Recent findings make it clear that there is no true """"""""latency phase"""""""" associated with HIV disease, at least in the strict sense of the term. Active virus replication is ongoing throughout the long clinical asymptomatic period which typically follows initial infection. These findings make it likely that the virus itself plays a key role in the clinical deterioration of the infected individual. Both in vitro and in vivo data demonstrate the ability of tissue macrophages to be infected by and harbor HIV. These cells may serve both as long-lived mobile reservoirs for spreading the virus and as the mediators of some of the major clinical syndromes associated with advanced HIV disease. There has been considerable speculation that they play a pivotal role in the pathogenesis of AIDS, although relatively little is understood regarding their role in the development of AIDS-associated opportunistic infections. In the unique environment of the lung, where alveolar macrophages represent the principal mediators of the host cell immune response against lung pathogens, the influence of HIV infected cells upon pulmonary defense systems is particularly pertinent. The overall objective of this research program is to delineate the mechanisms by which HIV infection of alveolar macrophages contributes to the pulmonary dysfunction that ultimately results in opportunistic infections. These mechanisms encompass both the effects of HIV upon the functioning of the alveolar macrophage, and interactions between HIV and other pathogens found in the immunocompromised lung. With regard to the alveolar macrophage itself, this project is specifically oriented towards understanding the dysregulation of cytokine production in alveolar macrophages resulting from HIV infection and its pathophysiological consequences. Within this project, we will also address the role of CMV, the other virus most commonly associated with AIDS in impairing lung defense mechanisms. Aspects of alveolar macrophage function with respect to infection by P. carinii and mycobacteria will be also investigated within the context of collaborative projects in the program.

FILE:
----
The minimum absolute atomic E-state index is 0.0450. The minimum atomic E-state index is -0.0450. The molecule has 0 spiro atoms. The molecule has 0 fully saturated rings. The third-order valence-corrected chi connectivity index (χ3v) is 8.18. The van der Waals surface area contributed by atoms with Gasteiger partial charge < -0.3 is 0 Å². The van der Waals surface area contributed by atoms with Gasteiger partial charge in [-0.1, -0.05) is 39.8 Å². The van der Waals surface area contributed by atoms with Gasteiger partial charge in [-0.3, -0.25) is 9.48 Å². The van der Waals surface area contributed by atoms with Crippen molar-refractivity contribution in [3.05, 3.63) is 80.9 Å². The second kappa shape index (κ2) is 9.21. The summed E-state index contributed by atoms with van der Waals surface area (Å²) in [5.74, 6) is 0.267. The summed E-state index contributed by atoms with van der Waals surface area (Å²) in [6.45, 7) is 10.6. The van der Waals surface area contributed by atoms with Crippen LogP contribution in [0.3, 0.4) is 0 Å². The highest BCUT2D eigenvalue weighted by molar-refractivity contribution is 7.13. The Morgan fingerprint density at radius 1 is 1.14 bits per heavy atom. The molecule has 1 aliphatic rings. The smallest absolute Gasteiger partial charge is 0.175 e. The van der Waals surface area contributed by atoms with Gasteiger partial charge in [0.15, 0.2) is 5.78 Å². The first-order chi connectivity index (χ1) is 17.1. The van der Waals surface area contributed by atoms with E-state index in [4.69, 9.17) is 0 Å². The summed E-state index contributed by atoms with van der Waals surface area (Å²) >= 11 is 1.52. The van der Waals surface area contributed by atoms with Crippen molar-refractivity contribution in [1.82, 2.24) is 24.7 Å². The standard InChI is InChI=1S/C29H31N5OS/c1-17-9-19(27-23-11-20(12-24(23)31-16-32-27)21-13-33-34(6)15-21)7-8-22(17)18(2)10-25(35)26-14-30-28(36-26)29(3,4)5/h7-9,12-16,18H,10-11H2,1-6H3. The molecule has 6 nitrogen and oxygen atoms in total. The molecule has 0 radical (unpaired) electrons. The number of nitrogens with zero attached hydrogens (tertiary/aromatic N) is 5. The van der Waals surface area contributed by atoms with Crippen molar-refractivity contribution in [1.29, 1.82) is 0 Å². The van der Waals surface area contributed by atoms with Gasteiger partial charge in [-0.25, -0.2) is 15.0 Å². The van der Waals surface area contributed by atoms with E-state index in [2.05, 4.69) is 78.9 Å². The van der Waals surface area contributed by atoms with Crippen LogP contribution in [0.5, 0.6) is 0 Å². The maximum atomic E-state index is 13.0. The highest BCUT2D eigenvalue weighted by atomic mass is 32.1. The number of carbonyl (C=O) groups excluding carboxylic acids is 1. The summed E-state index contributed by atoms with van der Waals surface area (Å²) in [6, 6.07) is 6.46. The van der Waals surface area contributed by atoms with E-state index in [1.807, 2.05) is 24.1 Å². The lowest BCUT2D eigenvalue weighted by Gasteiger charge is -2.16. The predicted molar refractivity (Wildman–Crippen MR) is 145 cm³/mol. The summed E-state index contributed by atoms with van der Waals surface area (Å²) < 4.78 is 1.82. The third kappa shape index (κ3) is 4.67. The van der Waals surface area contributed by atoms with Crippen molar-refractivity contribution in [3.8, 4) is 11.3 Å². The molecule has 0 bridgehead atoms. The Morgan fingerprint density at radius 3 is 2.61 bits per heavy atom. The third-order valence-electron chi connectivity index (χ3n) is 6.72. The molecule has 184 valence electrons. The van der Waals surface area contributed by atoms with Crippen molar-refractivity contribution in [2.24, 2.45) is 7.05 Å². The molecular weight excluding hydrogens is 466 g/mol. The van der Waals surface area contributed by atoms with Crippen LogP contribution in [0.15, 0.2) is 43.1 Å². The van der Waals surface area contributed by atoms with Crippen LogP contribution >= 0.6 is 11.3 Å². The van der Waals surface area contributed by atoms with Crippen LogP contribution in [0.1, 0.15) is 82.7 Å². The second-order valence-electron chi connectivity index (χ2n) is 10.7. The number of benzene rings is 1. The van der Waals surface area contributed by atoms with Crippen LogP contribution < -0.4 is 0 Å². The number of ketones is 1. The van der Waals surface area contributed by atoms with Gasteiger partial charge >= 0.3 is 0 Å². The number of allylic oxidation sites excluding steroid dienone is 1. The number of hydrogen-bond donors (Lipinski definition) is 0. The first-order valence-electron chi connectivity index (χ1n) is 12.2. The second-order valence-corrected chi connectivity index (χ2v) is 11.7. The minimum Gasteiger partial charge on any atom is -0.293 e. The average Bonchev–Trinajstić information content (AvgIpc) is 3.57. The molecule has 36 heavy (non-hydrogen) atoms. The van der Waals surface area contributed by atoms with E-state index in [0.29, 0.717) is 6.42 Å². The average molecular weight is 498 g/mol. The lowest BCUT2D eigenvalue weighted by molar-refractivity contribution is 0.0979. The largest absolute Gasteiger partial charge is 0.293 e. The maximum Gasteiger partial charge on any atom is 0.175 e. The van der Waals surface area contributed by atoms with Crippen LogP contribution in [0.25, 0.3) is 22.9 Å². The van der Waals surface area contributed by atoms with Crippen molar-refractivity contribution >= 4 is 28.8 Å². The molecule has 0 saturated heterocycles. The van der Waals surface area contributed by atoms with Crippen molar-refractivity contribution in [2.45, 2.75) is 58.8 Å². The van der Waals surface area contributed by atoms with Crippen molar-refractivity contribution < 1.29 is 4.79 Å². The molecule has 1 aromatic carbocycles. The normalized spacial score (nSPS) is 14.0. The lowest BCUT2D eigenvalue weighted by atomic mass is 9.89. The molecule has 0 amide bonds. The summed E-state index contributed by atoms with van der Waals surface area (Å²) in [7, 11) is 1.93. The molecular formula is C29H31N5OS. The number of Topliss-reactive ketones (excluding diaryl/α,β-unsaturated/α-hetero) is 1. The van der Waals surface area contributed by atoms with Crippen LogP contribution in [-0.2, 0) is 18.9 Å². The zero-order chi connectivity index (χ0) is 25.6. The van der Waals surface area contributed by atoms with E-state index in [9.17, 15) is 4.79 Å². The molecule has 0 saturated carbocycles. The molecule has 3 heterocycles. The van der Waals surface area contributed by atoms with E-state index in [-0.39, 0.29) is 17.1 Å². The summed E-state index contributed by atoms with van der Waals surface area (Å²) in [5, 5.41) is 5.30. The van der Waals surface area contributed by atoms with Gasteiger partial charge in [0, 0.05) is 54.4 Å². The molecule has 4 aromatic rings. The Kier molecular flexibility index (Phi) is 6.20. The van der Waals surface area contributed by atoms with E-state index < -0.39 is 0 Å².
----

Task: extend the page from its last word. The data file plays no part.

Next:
Our aim i s to develop data on the operative dynamics within the pulmonary system of HIV infected individuals, both between different invading organisms and between those organisms and the host tissue, in sufficient molecular detail to then pursue specific strategies designed to interfere with these destructive processes. One specific strategy for intervention is presented which utilizes gene therapy as an outgrowth of the reagents and knowledge base generated in this project.

National Institute of Health (NIH)
National Heart, Lung, and Blood Institute (NHLBI)
Research Program Projects (P01)
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